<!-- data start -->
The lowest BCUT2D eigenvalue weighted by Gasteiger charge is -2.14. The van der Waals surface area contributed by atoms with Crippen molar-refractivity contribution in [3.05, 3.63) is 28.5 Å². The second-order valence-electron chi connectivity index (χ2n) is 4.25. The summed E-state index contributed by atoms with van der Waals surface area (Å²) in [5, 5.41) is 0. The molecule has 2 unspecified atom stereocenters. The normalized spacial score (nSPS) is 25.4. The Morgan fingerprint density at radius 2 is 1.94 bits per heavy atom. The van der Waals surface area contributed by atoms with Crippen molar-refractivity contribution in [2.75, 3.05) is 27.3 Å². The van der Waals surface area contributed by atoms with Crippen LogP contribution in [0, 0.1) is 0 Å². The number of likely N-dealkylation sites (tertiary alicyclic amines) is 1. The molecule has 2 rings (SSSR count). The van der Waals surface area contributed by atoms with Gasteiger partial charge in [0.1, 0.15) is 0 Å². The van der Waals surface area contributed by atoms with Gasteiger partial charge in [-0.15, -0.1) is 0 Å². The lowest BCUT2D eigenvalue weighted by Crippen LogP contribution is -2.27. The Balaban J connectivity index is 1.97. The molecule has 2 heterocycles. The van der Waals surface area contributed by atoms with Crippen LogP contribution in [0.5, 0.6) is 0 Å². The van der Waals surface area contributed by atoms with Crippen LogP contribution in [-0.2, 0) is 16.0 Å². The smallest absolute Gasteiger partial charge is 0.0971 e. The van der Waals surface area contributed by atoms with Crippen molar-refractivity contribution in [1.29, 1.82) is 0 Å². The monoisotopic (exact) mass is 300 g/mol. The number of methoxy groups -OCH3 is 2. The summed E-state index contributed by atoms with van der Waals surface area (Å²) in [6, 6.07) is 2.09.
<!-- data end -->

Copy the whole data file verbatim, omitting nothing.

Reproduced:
The lowest BCUT2D eigenvalue weighted by Gasteiger charge is -2.14. The van der Waals surface area contributed by atoms with Crippen molar-refractivity contribution in [3.05, 3.63) is 28.5 Å². The second-order valence-electron chi connectivity index (χ2n) is 4.25. The summed E-state index contributed by atoms with van der Waals surface area (Å²) in [5, 5.41) is 0. The molecule has 2 unspecified atom stereocenters. The normalized spacial score (nSPS) is 25.4. The Morgan fingerprint density at radius 2 is 1.94 bits per heavy atom. The van der Waals surface area contributed by atoms with Crippen molar-refractivity contribution in [2.75, 3.05) is 27.3 Å². The van der Waals surface area contributed by atoms with Crippen LogP contribution in [0, 0.1) is 0 Å². The number of likely N-dealkylation sites (tertiary alicyclic amines) is 1. The molecule has 2 rings (SSSR count). The van der Waals surface area contributed by atoms with Gasteiger partial charge in [0.1, 0.15) is 0 Å². The van der Waals surface area contributed by atoms with Gasteiger partial charge in [-0.15, -0.1) is 0 Å². The lowest BCUT2D eigenvalue weighted by Crippen LogP contribution is -2.27. The Balaban J connectivity index is 1.97. The molecule has 2 heterocycles. The van der Waals surface area contributed by atoms with Crippen LogP contribution in [0.5, 0.6) is 0 Å². The van der Waals surface area contributed by atoms with Crippen LogP contribution in [-0.2, 0) is 16.0 Å². The smallest absolute Gasteiger partial charge is 0.0971 e. The van der Waals surface area contributed by atoms with Crippen molar-refractivity contribution in [1.29, 1.82) is 0 Å². The monoisotopic (exact) mass is 300 g/mol. The number of methoxy groups -OCH3 is 2. The summed E-state index contributed by atoms with van der Waals surface area (Å²) in [6, 6.07) is 2.09.